Cut the tomatoes in half. Cover with a bit of parmesan, then the bread crumbs. A bit of olive oil. Bake for 20 – 30 minutes at 200 °C.

The beauty of the lamb and the tomatoes was that they cooked at the same temperature, so I started the lamb and then put in the tomatoes about 30 minutes after and let them cook together.

Upon tasting the lamb my husband said he was proud of me. I used to be a vegetarian and had to give it up upon moving to France – there’s just no way to go out to eat here – unless you live in Paris. But I always shied away from actually cooking read meat.

These souris d’agneau came out perfect.

First, don’t worry about the pesto burning. It might seem worry-some but it’s not. It creates a nice crust around the lamb and holds the moisture inside the meat, so that when you cut into it, it’s tender, moist and yummy. The pesto, even though it was crisp, was actually still tasty and a bit sweet – probably because of the garlic.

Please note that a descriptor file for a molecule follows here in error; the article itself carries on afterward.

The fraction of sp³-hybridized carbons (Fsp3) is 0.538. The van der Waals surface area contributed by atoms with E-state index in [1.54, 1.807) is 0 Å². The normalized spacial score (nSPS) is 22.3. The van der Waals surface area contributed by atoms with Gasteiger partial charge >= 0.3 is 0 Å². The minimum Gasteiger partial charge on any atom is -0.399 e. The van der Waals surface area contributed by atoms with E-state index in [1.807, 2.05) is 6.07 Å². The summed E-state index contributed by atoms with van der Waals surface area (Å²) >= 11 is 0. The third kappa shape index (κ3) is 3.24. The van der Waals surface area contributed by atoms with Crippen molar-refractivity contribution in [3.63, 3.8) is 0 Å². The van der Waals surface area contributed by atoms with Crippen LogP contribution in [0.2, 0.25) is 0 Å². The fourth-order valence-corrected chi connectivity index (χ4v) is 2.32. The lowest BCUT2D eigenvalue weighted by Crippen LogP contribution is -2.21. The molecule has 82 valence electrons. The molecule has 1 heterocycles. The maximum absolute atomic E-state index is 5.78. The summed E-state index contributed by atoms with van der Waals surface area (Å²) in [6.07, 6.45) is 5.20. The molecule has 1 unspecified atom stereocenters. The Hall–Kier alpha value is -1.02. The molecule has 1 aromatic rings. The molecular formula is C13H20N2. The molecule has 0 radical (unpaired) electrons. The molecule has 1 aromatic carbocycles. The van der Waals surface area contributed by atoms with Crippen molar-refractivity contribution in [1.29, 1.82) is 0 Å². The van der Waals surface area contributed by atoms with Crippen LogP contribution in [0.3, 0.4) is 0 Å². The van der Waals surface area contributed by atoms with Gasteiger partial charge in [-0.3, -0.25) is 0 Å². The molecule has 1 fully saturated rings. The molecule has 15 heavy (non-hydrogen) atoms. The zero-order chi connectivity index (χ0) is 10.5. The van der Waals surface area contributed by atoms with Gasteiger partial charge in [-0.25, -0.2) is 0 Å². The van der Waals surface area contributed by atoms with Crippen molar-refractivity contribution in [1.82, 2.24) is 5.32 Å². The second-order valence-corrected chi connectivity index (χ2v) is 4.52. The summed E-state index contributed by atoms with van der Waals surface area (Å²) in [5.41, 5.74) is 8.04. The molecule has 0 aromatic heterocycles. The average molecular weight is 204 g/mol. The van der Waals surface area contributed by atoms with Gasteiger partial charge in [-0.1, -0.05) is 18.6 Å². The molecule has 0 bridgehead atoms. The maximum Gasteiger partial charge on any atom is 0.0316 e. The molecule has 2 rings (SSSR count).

Fabulous.

The tomatoes were soft and melty and made me happy. I love vegetables.

Cheese:

St. Felicien and Tomme de montagne are two of my husband’s favorite cheeses. The St. Felicine is known as a creamy cheese with a very sharp bite to it. With the red Chateauneuf it was amazing.

Tomme is a much firmer cheese. The kind you see in the really thick brown or black rinds. It had a milder taste, and is a perfect end to the meal.

Wine:

Oh Chateauneuf. I’ll die drinking this wine. Really.